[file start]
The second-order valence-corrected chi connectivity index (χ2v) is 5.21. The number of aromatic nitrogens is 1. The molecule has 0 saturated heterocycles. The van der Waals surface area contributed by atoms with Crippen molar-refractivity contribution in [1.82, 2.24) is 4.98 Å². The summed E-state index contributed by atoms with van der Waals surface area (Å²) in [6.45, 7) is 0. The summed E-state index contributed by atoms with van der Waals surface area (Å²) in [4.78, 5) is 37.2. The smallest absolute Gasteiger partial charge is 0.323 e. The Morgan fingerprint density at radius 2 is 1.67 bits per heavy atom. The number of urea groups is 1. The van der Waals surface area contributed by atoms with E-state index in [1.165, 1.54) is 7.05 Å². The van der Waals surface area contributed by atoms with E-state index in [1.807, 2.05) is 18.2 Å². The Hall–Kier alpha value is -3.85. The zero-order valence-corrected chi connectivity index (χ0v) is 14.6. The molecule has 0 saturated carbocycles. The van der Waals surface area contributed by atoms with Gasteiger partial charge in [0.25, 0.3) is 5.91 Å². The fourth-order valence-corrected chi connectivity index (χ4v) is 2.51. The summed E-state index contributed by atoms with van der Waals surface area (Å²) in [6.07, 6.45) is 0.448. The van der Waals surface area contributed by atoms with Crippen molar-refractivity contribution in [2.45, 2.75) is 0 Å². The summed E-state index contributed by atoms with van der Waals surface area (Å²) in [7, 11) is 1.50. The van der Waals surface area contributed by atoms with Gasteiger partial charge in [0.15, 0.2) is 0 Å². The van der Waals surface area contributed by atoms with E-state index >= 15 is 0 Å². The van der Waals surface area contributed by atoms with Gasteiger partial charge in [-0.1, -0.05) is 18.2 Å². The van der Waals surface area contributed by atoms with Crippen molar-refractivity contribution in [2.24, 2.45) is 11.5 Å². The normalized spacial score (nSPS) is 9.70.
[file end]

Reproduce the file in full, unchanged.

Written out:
The second-order valence-corrected chi connectivity index (χ2v) is 5.21. The number of aromatic nitrogens is 1. The molecule has 0 saturated heterocycles. The van der Waals surface area contributed by atoms with Crippen molar-refractivity contribution in [1.82, 2.24) is 4.98 Å². The summed E-state index contributed by atoms with van der Waals surface area (Å²) in [6.45, 7) is 0. The summed E-state index contributed by atoms with van der Waals surface area (Å²) in [4.78, 5) is 37.2. The smallest absolute Gasteiger partial charge is 0.323 e. The Morgan fingerprint density at radius 2 is 1.67 bits per heavy atom. The number of urea groups is 1. The van der Waals surface area contributed by atoms with E-state index in [1.165, 1.54) is 7.05 Å². The van der Waals surface area contributed by atoms with E-state index in [1.807, 2.05) is 18.2 Å². The Hall–Kier alpha value is -3.85. The zero-order valence-corrected chi connectivity index (χ0v) is 14.6. The molecule has 0 saturated carbocycles. The van der Waals surface area contributed by atoms with Gasteiger partial charge in [0.25, 0.3) is 5.91 Å². The fourth-order valence-corrected chi connectivity index (χ4v) is 2.51. The summed E-state index contributed by atoms with van der Waals surface area (Å²) in [6.07, 6.45) is 0.448. The van der Waals surface area contributed by atoms with Crippen molar-refractivity contribution in [2.45, 2.75) is 0 Å². The summed E-state index contributed by atoms with van der Waals surface area (Å²) in [7, 11) is 1.50. The van der Waals surface area contributed by atoms with Gasteiger partial charge in [0.15, 0.2) is 0 Å². The van der Waals surface area contributed by atoms with E-state index >= 15 is 0 Å². The van der Waals surface area contributed by atoms with Gasteiger partial charge in [-0.1, -0.05) is 18.2 Å². The van der Waals surface area contributed by atoms with Crippen molar-refractivity contribution in [2.24, 2.45) is 11.5 Å². The normalized spacial score (nSPS) is 9.70.